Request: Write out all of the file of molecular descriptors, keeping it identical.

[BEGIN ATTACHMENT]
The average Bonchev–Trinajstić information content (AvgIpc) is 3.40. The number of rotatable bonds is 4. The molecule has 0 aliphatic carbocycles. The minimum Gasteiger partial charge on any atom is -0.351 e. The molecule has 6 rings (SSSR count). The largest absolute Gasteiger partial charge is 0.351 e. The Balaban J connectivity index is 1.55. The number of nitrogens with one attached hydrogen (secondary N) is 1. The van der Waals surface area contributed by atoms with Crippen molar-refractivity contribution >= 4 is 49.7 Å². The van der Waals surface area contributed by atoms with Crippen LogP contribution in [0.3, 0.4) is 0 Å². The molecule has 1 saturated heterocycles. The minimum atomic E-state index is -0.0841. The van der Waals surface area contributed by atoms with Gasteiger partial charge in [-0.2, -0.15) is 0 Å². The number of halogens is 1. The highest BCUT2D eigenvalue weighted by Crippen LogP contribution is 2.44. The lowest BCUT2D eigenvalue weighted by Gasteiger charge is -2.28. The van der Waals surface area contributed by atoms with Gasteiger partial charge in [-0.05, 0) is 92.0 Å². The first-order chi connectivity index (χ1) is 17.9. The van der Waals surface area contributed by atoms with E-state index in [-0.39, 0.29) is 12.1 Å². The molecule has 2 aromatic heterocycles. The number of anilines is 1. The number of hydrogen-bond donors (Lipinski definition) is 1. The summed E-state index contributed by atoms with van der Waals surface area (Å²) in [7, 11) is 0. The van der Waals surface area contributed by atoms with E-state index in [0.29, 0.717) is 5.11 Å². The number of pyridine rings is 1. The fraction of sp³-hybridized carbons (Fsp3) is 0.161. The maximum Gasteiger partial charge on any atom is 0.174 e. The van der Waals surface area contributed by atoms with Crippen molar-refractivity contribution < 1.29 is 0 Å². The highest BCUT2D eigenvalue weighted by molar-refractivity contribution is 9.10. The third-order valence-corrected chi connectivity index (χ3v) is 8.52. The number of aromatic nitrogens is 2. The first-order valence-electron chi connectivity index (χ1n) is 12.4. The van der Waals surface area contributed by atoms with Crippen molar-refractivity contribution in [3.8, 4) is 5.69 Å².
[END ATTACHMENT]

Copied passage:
The average Bonchev–Trinajstić information content (AvgIpc) is 3.40. The number of rotatable bonds is 4. The molecule has 0 aliphatic carbocycles. The minimum Gasteiger partial charge on any atom is -0.351 e. The molecule has 6 rings (SSSR count). The largest absolute Gasteiger partial charge is 0.351 e. The Balaban J connectivity index is 1.55. The number of nitrogens with one attached hydrogen (secondary N) is 1. The van der Waals surface area contributed by atoms with Crippen molar-refractivity contribution >= 4 is 49.7 Å². The van der Waals surface area contributed by atoms with Crippen LogP contribution in [0.3, 0.4) is 0 Å². The molecule has 1 saturated heterocycles. The minimum atomic E-state index is -0.0841. The van der Waals surface area contributed by atoms with Gasteiger partial charge in [-0.2, -0.15) is 0 Å². The number of halogens is 1. The highest BCUT2D eigenvalue weighted by Crippen LogP contribution is 2.44. The lowest BCUT2D eigenvalue weighted by Gasteiger charge is -2.28. The van der Waals surface area contributed by atoms with Gasteiger partial charge in [-0.05, 0) is 92.0 Å². The first-order chi connectivity index (χ1) is 17.9. The van der Waals surface area contributed by atoms with E-state index in [-0.39, 0.29) is 12.1 Å². The molecule has 2 aromatic heterocycles. The number of anilines is 1. The number of hydrogen-bond donors (Lipinski definition) is 1. The summed E-state index contributed by atoms with van der Waals surface area (Å²) in [7, 11) is 0. The van der Waals surface area contributed by atoms with E-state index in [0.29, 0.717) is 5.11 Å². The number of pyridine rings is 1. The fraction of sp³-hybridized carbons (Fsp3) is 0.161. The maximum Gasteiger partial charge on any atom is 0.174 e. The van der Waals surface area contributed by atoms with Crippen molar-refractivity contribution < 1.29 is 0 Å². The highest BCUT2D eigenvalue weighted by molar-refractivity contribution is 9.10. The third-order valence-corrected chi connectivity index (χ3v) is 8.52. The number of aromatic nitrogens is 2. The first-order valence-electron chi connectivity index (χ1n) is 12.4. The van der Waals surface area contributed by atoms with Crippen molar-refractivity contribution in [3.8, 4) is 5.69 Å².